There’s a new sheriff in town and he’s looking to make some changes. Gillon McLachlan was announced as the new CEO of the AFL on Wednesday, taking over from Andrew Demetriou after his eleven years in the top job. McLachlan has been Demetriou’s right-hand man for the past two years, but his appointment is a breath of fresh air to a corporation that has struggled with recent controversies. The timing of Demetriou’s exit and the upcoming ASADA report is no coincidence and despite the incoming doomsday for the AFL, and Essendon in particular, McLachlan is a man who wants to improve the AFL for the long term.
Gillon referenced a number of changes and goals for his time in the new job, but one constant in his press conference was the need to be “truly national”. This is a very interesting standpoint to take, due to the lack of momentum for a Tasmania team and the disappointing crowd figures for GWS home games. McLachlan will have a lot of work to do if he wants a completely national game that breeds success in all states and territories.
Two major elements of McLachlan’s plan in the future is the equalisation of the competition and the engagement with fans of all genders, races and communities. McLachlan comes forward as a man of the people; he has an aura that doesn’t lend itself to the prototypical corporate suit. He has come through the system and seen how it operates at different levels.
As a young man he forged a relatively successful amateur football career which saw him placed on Carlton’s supplementary list for a couple of years in the 90s. As he matured and left the athletic portion of his career, McLachlan took full advantage of his commerce and law degrees, entering the fast-paced corporate world. He took up a consultant position with the AFL in 2000 and has progressed up the ladder in the last 14 years. The fact that he has witnessed the evolution of the sport over the past decade will be quite beneficial in his new role. His experience will combine with his relatively youthful exuberance for a top corporate player, and at 40 years old he can traverse the demographics with ease.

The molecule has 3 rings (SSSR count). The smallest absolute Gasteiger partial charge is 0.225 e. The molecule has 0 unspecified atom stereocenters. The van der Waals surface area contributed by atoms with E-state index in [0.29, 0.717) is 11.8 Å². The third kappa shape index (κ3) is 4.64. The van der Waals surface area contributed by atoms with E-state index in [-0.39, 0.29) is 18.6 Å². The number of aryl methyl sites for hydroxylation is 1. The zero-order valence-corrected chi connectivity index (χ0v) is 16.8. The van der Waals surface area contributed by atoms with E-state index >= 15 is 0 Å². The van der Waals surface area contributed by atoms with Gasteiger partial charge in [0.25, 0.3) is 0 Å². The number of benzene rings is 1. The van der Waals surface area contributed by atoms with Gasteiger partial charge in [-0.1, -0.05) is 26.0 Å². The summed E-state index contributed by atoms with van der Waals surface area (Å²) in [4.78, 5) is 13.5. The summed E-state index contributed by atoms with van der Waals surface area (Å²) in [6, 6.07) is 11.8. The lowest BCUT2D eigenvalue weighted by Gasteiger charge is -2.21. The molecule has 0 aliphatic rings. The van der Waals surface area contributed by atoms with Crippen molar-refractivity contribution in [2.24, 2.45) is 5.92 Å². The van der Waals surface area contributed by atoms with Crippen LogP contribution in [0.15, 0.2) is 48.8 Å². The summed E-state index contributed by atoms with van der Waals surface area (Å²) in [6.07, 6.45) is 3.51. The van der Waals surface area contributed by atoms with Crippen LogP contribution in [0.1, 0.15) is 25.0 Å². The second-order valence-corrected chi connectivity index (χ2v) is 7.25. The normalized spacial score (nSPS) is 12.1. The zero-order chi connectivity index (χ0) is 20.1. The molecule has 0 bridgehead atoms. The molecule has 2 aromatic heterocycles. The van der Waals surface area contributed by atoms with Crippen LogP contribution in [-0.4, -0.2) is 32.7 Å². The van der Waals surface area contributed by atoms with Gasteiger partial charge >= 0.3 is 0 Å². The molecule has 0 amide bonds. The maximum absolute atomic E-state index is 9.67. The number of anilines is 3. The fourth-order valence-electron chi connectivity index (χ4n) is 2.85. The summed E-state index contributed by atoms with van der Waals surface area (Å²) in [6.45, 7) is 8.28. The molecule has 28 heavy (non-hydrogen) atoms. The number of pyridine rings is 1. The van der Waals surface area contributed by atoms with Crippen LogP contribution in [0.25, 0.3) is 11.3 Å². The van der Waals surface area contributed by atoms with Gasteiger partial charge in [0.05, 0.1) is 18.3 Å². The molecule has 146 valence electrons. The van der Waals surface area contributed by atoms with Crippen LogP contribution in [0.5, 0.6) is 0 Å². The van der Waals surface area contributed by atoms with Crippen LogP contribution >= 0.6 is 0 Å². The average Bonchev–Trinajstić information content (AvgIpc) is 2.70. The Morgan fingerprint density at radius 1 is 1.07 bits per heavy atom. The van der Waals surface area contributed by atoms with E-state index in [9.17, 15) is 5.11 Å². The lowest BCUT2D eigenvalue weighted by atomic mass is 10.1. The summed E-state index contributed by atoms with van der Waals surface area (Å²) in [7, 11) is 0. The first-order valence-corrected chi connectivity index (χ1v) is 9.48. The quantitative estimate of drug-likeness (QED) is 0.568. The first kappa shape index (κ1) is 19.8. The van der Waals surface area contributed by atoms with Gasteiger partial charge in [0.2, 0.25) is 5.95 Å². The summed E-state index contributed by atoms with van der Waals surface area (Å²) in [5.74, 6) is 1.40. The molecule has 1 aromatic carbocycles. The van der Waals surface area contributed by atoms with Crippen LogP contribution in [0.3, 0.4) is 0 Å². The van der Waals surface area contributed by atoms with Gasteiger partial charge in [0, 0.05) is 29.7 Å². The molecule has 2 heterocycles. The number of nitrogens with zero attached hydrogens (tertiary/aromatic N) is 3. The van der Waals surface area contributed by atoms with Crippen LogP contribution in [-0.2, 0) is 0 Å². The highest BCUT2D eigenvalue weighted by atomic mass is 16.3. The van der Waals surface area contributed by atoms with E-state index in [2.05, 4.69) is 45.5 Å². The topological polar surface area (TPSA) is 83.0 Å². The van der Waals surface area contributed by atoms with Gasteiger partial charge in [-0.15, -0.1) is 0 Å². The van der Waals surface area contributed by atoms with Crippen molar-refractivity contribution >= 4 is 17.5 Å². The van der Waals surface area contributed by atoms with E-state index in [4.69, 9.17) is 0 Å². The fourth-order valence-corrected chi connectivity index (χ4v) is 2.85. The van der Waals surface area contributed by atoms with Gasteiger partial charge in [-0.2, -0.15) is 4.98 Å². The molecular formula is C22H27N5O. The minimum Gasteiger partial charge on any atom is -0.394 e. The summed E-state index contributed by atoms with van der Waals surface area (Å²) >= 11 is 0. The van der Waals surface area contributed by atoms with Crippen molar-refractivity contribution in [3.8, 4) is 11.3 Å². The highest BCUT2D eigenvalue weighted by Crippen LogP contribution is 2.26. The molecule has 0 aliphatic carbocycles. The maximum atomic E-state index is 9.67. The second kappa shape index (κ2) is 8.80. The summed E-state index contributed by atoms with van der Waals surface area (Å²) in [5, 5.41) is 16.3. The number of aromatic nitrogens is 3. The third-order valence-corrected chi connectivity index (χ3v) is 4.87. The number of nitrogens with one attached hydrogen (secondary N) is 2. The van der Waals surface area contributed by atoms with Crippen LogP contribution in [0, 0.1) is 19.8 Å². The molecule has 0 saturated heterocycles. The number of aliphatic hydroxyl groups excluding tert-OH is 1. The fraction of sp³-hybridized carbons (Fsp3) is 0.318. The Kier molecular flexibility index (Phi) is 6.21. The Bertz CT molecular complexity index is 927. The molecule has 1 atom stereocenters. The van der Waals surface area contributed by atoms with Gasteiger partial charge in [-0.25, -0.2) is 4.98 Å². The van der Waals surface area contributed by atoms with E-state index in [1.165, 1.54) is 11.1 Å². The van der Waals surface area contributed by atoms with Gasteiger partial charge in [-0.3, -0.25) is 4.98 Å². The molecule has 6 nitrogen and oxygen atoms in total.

Under his regime, McLachlan has promised that inferior clubs like North Melbourne and the Western Bulldogs will be supported and given opportunities to thrive on the national stage. This aspect of the game is so important, as an equal competition is an entertaining and profitable one. The era of the ‘big four’ clubs is no longer viable and there needs to be significant change.
McLachlan has also made sure to let the public know that the AFL as an entity will be transparent during the difficult ASADA situation. The report is rumoured to be released in late May, just in time for the new CEO’s entry into the job. This sense of transparency is vital to McLachlan’s early success; he needs to perform much better than Demetriou did when faced with similar circumstances.
When it comes to the development and growth of the AFL, McLachlan is no slouch. He played a major role in securing SKODA Stadium for the Giants and the redevelopment of Metricon Stadium for the Suns. He also helped negotiate the latest TV rights deal, which saw the AFL make a significant profit while still keeping the major networks happy. McLachlan is definitely a big step away from the unaccountable, snide nature of Andrew Demetriou. He is an injection of smart, needs-based governing that the AFL has been desperately calling out to receive. The future of the sport may be uncertain, but it looks like we finally have the right man steering the ship.
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